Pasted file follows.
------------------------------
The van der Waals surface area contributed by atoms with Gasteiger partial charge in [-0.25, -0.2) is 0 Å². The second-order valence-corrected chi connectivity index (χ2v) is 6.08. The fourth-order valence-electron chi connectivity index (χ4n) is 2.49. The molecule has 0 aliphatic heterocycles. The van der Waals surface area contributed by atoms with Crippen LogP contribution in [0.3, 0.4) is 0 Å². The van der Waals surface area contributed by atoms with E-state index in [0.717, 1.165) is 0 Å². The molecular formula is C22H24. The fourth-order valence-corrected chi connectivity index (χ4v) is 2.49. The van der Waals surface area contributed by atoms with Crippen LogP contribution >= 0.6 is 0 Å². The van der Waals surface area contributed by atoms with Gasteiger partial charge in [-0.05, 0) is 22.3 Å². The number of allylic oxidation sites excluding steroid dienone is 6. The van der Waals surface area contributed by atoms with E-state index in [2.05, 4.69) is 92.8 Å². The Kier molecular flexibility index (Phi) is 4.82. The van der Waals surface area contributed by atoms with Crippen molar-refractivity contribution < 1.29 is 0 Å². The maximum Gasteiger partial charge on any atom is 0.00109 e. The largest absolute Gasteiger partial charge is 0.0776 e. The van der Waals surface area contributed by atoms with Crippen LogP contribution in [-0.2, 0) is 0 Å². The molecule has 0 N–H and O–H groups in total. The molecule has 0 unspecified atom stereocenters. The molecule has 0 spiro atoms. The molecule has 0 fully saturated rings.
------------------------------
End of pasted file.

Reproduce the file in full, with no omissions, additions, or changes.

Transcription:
The van der Waals surface area contributed by atoms with Gasteiger partial charge in [-0.25, -0.2) is 0 Å². The second-order valence-corrected chi connectivity index (χ2v) is 6.08. The fourth-order valence-electron chi connectivity index (χ4n) is 2.49. The molecule has 0 aliphatic heterocycles. The van der Waals surface area contributed by atoms with Crippen LogP contribution in [0.3, 0.4) is 0 Å². The van der Waals surface area contributed by atoms with E-state index in [0.717, 1.165) is 0 Å². The molecular formula is C22H24. The fourth-order valence-corrected chi connectivity index (χ4v) is 2.49. The van der Waals surface area contributed by atoms with Crippen LogP contribution >= 0.6 is 0 Å². The van der Waals surface area contributed by atoms with Gasteiger partial charge in [-0.05, 0) is 22.3 Å². The number of allylic oxidation sites excluding steroid dienone is 6. The van der Waals surface area contributed by atoms with E-state index in [2.05, 4.69) is 92.8 Å². The Kier molecular flexibility index (Phi) is 4.82. The van der Waals surface area contributed by atoms with Crippen molar-refractivity contribution < 1.29 is 0 Å². The maximum Gasteiger partial charge on any atom is 0.00109 e. The largest absolute Gasteiger partial charge is 0.0776 e. The van der Waals surface area contributed by atoms with Crippen LogP contribution in [-0.2, 0) is 0 Å². The molecule has 0 N–H and O–H groups in total. The molecule has 0 unspecified atom stereocenters. The molecule has 0 spiro atoms. The molecule has 0 fully saturated rings.